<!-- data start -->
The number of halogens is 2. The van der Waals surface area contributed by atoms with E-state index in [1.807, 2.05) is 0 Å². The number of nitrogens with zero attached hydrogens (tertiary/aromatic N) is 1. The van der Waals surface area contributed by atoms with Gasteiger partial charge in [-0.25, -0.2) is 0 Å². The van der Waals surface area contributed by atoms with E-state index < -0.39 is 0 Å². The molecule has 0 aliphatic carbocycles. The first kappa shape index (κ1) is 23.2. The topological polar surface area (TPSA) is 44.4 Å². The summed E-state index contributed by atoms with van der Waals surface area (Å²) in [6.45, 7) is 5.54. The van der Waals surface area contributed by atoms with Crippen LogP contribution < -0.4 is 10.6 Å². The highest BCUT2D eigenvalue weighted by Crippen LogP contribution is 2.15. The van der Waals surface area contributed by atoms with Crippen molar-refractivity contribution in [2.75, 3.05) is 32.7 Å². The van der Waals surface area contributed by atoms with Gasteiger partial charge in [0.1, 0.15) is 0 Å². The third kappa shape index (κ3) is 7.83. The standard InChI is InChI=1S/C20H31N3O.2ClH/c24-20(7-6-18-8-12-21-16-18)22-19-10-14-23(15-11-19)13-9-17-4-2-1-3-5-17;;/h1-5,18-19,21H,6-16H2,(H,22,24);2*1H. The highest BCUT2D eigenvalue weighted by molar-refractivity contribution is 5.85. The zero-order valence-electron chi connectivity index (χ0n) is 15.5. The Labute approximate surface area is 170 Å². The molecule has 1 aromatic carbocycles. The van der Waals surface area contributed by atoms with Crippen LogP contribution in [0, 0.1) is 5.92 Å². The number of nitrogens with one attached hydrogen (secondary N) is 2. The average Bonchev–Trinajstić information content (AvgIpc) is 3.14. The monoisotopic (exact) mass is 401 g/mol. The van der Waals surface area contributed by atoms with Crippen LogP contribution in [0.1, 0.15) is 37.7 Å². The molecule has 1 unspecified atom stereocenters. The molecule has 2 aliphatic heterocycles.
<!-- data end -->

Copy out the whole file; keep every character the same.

The number of halogens is 2. The van der Waals surface area contributed by atoms with E-state index in [1.807, 2.05) is 0 Å². The number of nitrogens with zero attached hydrogens (tertiary/aromatic N) is 1. The van der Waals surface area contributed by atoms with Gasteiger partial charge in [-0.25, -0.2) is 0 Å². The van der Waals surface area contributed by atoms with E-state index < -0.39 is 0 Å². The molecule has 0 aliphatic carbocycles. The first kappa shape index (κ1) is 23.2. The topological polar surface area (TPSA) is 44.4 Å². The summed E-state index contributed by atoms with van der Waals surface area (Å²) in [6.45, 7) is 5.54. The van der Waals surface area contributed by atoms with Crippen LogP contribution < -0.4 is 10.6 Å². The highest BCUT2D eigenvalue weighted by Crippen LogP contribution is 2.15. The van der Waals surface area contributed by atoms with Crippen molar-refractivity contribution in [2.75, 3.05) is 32.7 Å². The van der Waals surface area contributed by atoms with Gasteiger partial charge in [0.1, 0.15) is 0 Å². The third kappa shape index (κ3) is 7.83. The standard InChI is InChI=1S/C20H31N3O.2ClH/c24-20(7-6-18-8-12-21-16-18)22-19-10-14-23(15-11-19)13-9-17-4-2-1-3-5-17;;/h1-5,18-19,21H,6-16H2,(H,22,24);2*1H. The highest BCUT2D eigenvalue weighted by molar-refractivity contribution is 5.85. The zero-order valence-electron chi connectivity index (χ0n) is 15.5. The Labute approximate surface area is 170 Å². The molecule has 1 aromatic carbocycles. The van der Waals surface area contributed by atoms with Crippen LogP contribution in [0, 0.1) is 5.92 Å². The number of nitrogens with one attached hydrogen (secondary N) is 2. The average Bonchev–Trinajstić information content (AvgIpc) is 3.14. The monoisotopic (exact) mass is 401 g/mol. The van der Waals surface area contributed by atoms with Crippen LogP contribution in [0.1, 0.15) is 37.7 Å². The molecule has 1 unspecified atom stereocenters. The molecule has 2 aliphatic heterocycles.